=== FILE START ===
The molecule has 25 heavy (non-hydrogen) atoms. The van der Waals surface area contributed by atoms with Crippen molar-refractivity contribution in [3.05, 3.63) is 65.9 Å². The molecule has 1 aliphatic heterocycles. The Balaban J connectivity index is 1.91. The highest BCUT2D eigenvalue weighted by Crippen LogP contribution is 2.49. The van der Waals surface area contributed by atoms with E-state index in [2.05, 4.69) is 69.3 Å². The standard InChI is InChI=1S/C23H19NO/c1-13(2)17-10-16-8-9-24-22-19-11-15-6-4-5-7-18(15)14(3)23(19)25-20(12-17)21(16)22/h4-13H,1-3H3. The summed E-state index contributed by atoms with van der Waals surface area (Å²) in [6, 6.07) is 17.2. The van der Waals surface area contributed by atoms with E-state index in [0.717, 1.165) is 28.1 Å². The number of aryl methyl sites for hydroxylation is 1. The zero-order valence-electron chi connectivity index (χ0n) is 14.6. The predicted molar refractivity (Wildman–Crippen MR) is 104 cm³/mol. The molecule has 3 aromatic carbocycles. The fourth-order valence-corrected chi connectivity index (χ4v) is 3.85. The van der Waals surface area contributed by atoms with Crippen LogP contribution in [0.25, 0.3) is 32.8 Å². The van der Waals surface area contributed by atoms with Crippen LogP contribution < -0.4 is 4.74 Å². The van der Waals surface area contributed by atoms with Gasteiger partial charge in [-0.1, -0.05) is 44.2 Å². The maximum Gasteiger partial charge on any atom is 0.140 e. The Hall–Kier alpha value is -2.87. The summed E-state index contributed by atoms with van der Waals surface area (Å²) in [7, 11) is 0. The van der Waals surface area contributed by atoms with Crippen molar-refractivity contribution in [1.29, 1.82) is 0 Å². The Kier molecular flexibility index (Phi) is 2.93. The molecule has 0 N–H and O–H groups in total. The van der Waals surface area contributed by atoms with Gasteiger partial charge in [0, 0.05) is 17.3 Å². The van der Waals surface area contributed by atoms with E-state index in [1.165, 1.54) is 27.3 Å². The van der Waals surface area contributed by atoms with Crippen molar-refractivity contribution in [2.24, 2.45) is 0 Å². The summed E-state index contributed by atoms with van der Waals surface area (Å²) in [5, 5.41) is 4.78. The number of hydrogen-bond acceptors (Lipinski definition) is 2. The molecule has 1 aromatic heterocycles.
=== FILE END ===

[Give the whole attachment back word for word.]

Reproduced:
The molecule has 25 heavy (non-hydrogen) atoms. The van der Waals surface area contributed by atoms with Crippen molar-refractivity contribution in [3.05, 3.63) is 65.9 Å². The molecule has 1 aliphatic heterocycles. The Balaban J connectivity index is 1.91. The highest BCUT2D eigenvalue weighted by Crippen LogP contribution is 2.49. The van der Waals surface area contributed by atoms with E-state index in [2.05, 4.69) is 69.3 Å². The standard InChI is InChI=1S/C23H19NO/c1-13(2)17-10-16-8-9-24-22-19-11-15-6-4-5-7-18(15)14(3)23(19)25-20(12-17)21(16)22/h4-13H,1-3H3. The summed E-state index contributed by atoms with van der Waals surface area (Å²) in [6, 6.07) is 17.2. The van der Waals surface area contributed by atoms with E-state index in [0.717, 1.165) is 28.1 Å². The number of aryl methyl sites for hydroxylation is 1. The zero-order valence-electron chi connectivity index (χ0n) is 14.6. The predicted molar refractivity (Wildman–Crippen MR) is 104 cm³/mol. The molecule has 3 aromatic carbocycles. The fourth-order valence-corrected chi connectivity index (χ4v) is 3.85. The van der Waals surface area contributed by atoms with Crippen LogP contribution in [0.25, 0.3) is 32.8 Å². The van der Waals surface area contributed by atoms with Crippen LogP contribution < -0.4 is 4.74 Å². The van der Waals surface area contributed by atoms with Gasteiger partial charge in [-0.1, -0.05) is 44.2 Å². The maximum Gasteiger partial charge on any atom is 0.140 e. The Hall–Kier alpha value is -2.87. The summed E-state index contributed by atoms with van der Waals surface area (Å²) in [7, 11) is 0. The van der Waals surface area contributed by atoms with Crippen molar-refractivity contribution in [1.29, 1.82) is 0 Å². The Kier molecular flexibility index (Phi) is 2.93. The molecule has 0 N–H and O–H groups in total. The van der Waals surface area contributed by atoms with Gasteiger partial charge in [0, 0.05) is 17.3 Å². The van der Waals surface area contributed by atoms with E-state index in [1.165, 1.54) is 27.3 Å². The van der Waals surface area contributed by atoms with Crippen molar-refractivity contribution in [2.24, 2.45) is 0 Å². The summed E-state index contributed by atoms with van der Waals surface area (Å²) in [5, 5.41) is 4.78. The number of hydrogen-bond acceptors (Lipinski definition) is 2. The molecule has 1 aromatic heterocycles.